World Trade Center, the Battery, and the Financial District from New York Harbor. Today's cover photo is from a bit further out, with a Staten Island Ferry inbound.

Yesterday's cruise was magnificent.  We weighed anchor around 3pm, shortly after finally hearing back from the Hoboken marina and speaking to the folks here at 79th Street.  I had figured, being on a rising tide from 2:30 onward, to have some help upriver, but I actually fought the current the whole way, adding some delay to our late start.  That actually made for a much slower cruise, though, which gave us more time to take in all the sights.

"Liberty Lighting the World"

Main immigration building on Ellis Island.

After leaving Gravesend Bay we passed beneath the Verrazano-Narrows Bridge, the unofficial gateway to New York Harbor.  While dodging and weaving a bit around the anchored ships and barges (we opted to stay out of the main channel), we passed in succession the Statue of Liberty, Ellis Island, Governors Island, the East River (with a view of the Brooklyn and Manhattan bridges), lower Manhattan and the financial district, Jersey City, Hoboken (with my Alma Mater, Stevens Tech), the Intrepid Sea and Air museum, and the cruise terminal, which was vacant when we passed but sported an enormous NCL liner today.

Castle Williams on Governors Island.  I could only look down on this island from the top of the World Trade Center in my youth, when it was restricted to Coast Guard personnel.  Now it's a park and historic monument.

The Brooklyn Bridge, and, behind it, the Manhattan Bridge.

My alma mater, Stevens Institute of Technology, on Castle Point, Hoboken.

We also passed more ferries than I could count (there was not a single operating ferry when I left this area save one, the Staten Island Ferry, and now there are dozens of lines going every possible direction), a number of sailboats out for a day sail, plenty of law enforcement, and lots of commercial traffic.  What struck me the most, having lived here for two decades, is how vibrant the riverfront is now on both sides of the Hudson.  It's a stark contrast to the unappealing, run-down, industrial wasteland that lined both banks three decades ago.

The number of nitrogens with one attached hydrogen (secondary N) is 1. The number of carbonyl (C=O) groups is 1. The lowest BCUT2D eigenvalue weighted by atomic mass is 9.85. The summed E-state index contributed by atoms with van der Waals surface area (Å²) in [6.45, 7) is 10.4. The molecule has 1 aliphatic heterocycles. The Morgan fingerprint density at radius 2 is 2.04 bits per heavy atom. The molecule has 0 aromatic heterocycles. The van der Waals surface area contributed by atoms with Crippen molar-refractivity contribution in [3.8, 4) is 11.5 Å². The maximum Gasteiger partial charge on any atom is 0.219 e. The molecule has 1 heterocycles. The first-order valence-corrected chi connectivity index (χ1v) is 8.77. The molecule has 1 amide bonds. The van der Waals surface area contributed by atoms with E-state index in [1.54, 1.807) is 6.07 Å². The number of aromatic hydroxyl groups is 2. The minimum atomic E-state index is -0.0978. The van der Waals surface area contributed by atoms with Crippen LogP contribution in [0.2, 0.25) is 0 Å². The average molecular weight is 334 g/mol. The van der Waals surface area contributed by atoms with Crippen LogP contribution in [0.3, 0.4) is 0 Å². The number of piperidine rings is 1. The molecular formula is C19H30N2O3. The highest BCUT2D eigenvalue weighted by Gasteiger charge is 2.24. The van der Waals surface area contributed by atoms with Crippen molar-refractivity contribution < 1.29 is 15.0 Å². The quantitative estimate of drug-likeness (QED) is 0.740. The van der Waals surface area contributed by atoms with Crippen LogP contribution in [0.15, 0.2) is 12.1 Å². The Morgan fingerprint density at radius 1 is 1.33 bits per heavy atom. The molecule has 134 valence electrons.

Classic Manhattan skyline, with people enjoying the waterfront.

On a pleasant Friday afternoon, the waterfront was full of people, dining or drinking at many outdoor venues, strolling the nice promenades, or availing themselves of tourist attractions such as the Jet Boat tour, the Statue of Liberty, Ellis Island, and the Intrepid.  On such a lovely day, I could even see myself coming back someday.

Today our plan was to drop the tender, go ashore, and maybe walk around the neighborhood a little  Growing up here, it's a bit of a busman's holiday to try to see, say, the American Museum of Natural History, the Hayden Planetarium, or any of a half dozen other points of interest an easy walk from here.  About the middle of my second cup of coffee, though, just before Mike paddled over to chat us up, my shoulder went into a spasm that had me writhing on the floor in pain.  It's an old problem -- I've been doing battle with this shoulder for years -- but it was an inopportune time.  For one, I had my mouth all set for a classic New York bagel for breakfast, but that was now out of the question.

I've been popping ibuprofen all day, and between ice, massage, and a heating pad I can now sit up straight, and walk, and have recovered a good deal of my range of motion.  But I've been confined to the boat all day, mostly in my chair, and even typing is an effort.  By 5pm I was in good enough shape to get the tender in the water, so at least we could go to dinner.

This is a very tony area -- just inshore of us are a quartet of Trump luxury condo towers, and even in the older brownstone buildings to the north, this is the kind of neighborhood where many buildings have a doorman.  So, unsurprisingly, excellent restaurants abound just a block or two east of Riverside Drive.  Riverside park, once a bleak and graffiti-laden war zone, is again the lively and well-appreciated recreational space it was in its heyday.  We walked to a nice local Italian place on Amsterdam at 83rd -- I felt right at home.  On the way back we walked right through the Boat Basin Cafe, which was packed on a pleasant Saturday evening.